# Special Geometric Curves

*Material Required**: Ruler, Carrom striker, pen, mild steel wires for double helix.*

Many types of interesting geometric curves occur in nature. It is possible to draw these curves using simple tools. We have included here techniques for drawing a few of these curves.

Cycloid

To draw this curve, place a ruler on a sheet of paper and fix with cello tape. Draw the edge of the ruler on the paper. On a carom striker mark a point on the circumference with a pen. Place the striker against the ruler on the paper, so that the point marked touches the ruler. Now without sliding the striker, carefully roll it on the edge of the scale till it moves forward by 2 cm. Now mark the point on the paper just below the point marked on the striker. Roll the striker forward again carefully by another 2 cm. Again mark the point on the paper under the point marked on the striker. Repeat this till the striker completes a full cycle and again touches the ruler. Remove the ruler and striker and join all the points marked on the paper by a smooth curve. This curve is a cycloid.

Celtic Spiral

Celtic spirals were drawn by an ancient people called the Celts who migrated across Europe to decorate their art. To draw a Celtic spiral, draw a circle with a radius of 8 cm. With a light pencil draw a diameter of the circle. Mark off 1 cm parts on the diameter, so that there are 16 parts on it. Now with the free hand try and draw the pattern of spirals shown in the figure. Note that both the spirals are clockwise. One starts from below the diameter and another from above the diameter.

Double Helix

A helix is a three dimensional spiral that looks like the thread on a screw. It is actually a line going at a constant angle around a cylinder or a cone. A common spring 25 is a simple example of a helix. A double helix has two similar helices wound round each other. This structure is one of the most important structures in the real world, for it is the structure of the DNA molecule.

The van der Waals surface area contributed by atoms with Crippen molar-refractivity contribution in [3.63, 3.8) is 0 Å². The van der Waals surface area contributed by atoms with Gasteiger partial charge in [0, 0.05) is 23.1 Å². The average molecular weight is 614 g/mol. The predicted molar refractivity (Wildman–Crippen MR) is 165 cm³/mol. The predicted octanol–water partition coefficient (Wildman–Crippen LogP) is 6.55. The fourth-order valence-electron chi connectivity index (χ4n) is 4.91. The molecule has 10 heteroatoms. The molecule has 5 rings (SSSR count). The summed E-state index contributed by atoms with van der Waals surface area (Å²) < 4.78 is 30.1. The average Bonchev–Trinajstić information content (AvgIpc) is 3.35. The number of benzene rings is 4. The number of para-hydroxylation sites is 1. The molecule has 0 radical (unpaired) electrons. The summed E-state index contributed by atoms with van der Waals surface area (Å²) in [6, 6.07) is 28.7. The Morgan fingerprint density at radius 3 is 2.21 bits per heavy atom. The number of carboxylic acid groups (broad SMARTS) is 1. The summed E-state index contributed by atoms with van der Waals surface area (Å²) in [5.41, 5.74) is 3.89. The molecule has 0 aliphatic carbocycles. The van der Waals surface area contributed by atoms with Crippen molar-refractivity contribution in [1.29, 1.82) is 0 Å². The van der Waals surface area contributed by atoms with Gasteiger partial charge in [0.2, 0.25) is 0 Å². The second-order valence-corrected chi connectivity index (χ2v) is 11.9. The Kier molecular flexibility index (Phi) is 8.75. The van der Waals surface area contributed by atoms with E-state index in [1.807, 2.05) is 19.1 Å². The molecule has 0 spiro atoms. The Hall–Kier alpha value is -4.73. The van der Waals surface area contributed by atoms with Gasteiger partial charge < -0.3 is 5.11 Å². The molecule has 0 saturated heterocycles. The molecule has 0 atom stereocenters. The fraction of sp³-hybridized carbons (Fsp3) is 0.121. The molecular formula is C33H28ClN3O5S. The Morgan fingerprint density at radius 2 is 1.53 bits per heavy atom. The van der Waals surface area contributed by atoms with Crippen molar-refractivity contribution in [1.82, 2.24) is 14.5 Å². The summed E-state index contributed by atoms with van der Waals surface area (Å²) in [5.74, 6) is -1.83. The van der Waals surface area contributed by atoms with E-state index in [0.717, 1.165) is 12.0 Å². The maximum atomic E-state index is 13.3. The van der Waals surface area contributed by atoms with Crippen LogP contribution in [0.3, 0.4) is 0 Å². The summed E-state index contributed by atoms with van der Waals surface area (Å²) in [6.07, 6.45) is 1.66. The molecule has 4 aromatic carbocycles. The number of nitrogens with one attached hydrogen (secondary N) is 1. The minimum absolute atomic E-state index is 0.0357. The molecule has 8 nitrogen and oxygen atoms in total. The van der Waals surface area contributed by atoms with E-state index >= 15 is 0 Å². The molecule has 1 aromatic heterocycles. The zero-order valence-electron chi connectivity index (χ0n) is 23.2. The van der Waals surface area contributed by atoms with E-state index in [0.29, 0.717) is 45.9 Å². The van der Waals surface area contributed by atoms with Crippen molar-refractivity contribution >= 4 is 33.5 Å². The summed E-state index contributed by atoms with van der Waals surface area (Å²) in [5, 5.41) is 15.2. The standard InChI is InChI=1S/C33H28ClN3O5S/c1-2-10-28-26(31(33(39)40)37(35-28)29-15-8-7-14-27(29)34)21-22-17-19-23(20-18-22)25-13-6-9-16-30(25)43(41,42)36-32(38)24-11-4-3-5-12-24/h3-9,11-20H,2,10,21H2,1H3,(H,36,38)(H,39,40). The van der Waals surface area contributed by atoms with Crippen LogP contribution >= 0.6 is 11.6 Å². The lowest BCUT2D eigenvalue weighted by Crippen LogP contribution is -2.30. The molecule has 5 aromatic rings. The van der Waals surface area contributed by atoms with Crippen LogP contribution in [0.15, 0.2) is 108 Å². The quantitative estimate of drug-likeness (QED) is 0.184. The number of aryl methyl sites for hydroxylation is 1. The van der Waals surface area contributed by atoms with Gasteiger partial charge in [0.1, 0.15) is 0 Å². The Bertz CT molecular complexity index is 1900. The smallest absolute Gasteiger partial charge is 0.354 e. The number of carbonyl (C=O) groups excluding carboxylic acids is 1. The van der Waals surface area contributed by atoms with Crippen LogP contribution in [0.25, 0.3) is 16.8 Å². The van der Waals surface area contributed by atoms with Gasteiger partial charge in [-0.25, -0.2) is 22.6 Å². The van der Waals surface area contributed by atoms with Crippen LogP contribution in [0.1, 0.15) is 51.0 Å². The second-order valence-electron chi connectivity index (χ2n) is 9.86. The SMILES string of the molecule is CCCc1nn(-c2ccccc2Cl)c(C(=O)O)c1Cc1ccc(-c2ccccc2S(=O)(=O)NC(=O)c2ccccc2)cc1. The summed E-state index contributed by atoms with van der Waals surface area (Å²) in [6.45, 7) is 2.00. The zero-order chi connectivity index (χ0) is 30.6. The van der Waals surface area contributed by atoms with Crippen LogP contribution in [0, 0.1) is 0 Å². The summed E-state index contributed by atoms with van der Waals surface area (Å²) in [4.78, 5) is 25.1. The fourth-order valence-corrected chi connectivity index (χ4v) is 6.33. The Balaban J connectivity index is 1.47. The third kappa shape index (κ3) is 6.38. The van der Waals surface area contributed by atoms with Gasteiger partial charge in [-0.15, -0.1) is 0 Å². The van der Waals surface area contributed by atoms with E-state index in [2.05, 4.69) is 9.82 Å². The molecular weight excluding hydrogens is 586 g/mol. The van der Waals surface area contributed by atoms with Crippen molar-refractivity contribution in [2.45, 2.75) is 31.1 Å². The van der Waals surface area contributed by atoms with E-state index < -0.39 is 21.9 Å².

To make a helix, take a tube of cardboard or metal, or a cylinder which is easily available. Take a rectangular piece of paper which exactly rolls on the cylinder. On the rectangular paper, start from one corner (say point A) and draw a line at any angle such that it cuts two longer sides of the rectangle (the sides corresponding to the height of the cylinder) at points A and B. Now mark a point C exactly opposite to point B on the same side as point A. Draw another line parallel to the first line. Continue this process till the lines go out of the rectangle.

Now roll the paper on the cylinder so that the lines are visible. The lines form a helix on the cylinder. Roll a piece of wire made of mild steel (which is commonly available in hardware shops) on the line and press it down so that it takes the shape of a helix.

To make a double helix make two identical helices with wire. These can be mounted on a wooden board to represent a DNA molecule. Small balls made of modelling clay can be placed on the two helices to represent the DNA bases.